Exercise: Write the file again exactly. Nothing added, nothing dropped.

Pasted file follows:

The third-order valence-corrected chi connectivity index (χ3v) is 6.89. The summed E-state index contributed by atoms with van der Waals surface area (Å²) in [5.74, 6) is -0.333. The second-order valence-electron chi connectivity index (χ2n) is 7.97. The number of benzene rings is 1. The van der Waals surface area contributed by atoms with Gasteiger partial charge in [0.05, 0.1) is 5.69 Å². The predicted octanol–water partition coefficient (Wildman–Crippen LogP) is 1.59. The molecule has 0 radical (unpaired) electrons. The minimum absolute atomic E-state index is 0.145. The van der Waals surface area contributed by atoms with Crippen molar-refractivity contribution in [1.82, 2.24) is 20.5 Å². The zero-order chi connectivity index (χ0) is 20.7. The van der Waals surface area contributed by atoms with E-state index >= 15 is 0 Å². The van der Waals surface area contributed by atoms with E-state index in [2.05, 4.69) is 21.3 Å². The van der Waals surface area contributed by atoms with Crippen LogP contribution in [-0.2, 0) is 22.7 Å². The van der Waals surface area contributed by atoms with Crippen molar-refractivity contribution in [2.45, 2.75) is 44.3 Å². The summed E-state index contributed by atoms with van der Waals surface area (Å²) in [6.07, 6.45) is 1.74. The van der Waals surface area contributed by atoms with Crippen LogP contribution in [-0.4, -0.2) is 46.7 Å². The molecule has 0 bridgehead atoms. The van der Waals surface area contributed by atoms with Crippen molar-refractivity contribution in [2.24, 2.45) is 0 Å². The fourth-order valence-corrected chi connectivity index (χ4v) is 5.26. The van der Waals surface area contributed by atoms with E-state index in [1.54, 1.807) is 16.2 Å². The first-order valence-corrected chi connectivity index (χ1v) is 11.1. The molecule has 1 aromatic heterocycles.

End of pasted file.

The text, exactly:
The third-order valence-corrected chi connectivity index (χ3v) is 6.89. The summed E-state index contributed by atoms with van der Waals surface area (Å²) in [5.74, 6) is -0.333. The second-order valence-electron chi connectivity index (χ2n) is 7.97. The number of benzene rings is 1. The van der Waals surface area contributed by atoms with Gasteiger partial charge in [0.05, 0.1) is 5.69 Å². The predicted octanol–water partition coefficient (Wildman–Crippen LogP) is 1.59. The molecule has 0 radical (unpaired) electrons. The minimum absolute atomic E-state index is 0.145. The van der Waals surface area contributed by atoms with Crippen molar-refractivity contribution in [1.82, 2.24) is 20.5 Å². The zero-order chi connectivity index (χ0) is 20.7. The van der Waals surface area contributed by atoms with E-state index >= 15 is 0 Å². The van der Waals surface area contributed by atoms with E-state index in [2.05, 4.69) is 21.3 Å². The van der Waals surface area contributed by atoms with Crippen LogP contribution in [-0.2, 0) is 22.7 Å². The van der Waals surface area contributed by atoms with Crippen molar-refractivity contribution in [2.45, 2.75) is 44.3 Å². The summed E-state index contributed by atoms with van der Waals surface area (Å²) in [6.07, 6.45) is 1.74. The van der Waals surface area contributed by atoms with Crippen LogP contribution in [-0.4, -0.2) is 46.7 Å². The molecule has 0 bridgehead atoms. The van der Waals surface area contributed by atoms with Crippen molar-refractivity contribution in [2.24, 2.45) is 0 Å². The fourth-order valence-corrected chi connectivity index (χ4v) is 5.26. The van der Waals surface area contributed by atoms with E-state index in [1.54, 1.807) is 16.2 Å². The first-order valence-corrected chi connectivity index (χ1v) is 11.1. The molecule has 1 aromatic heterocycles.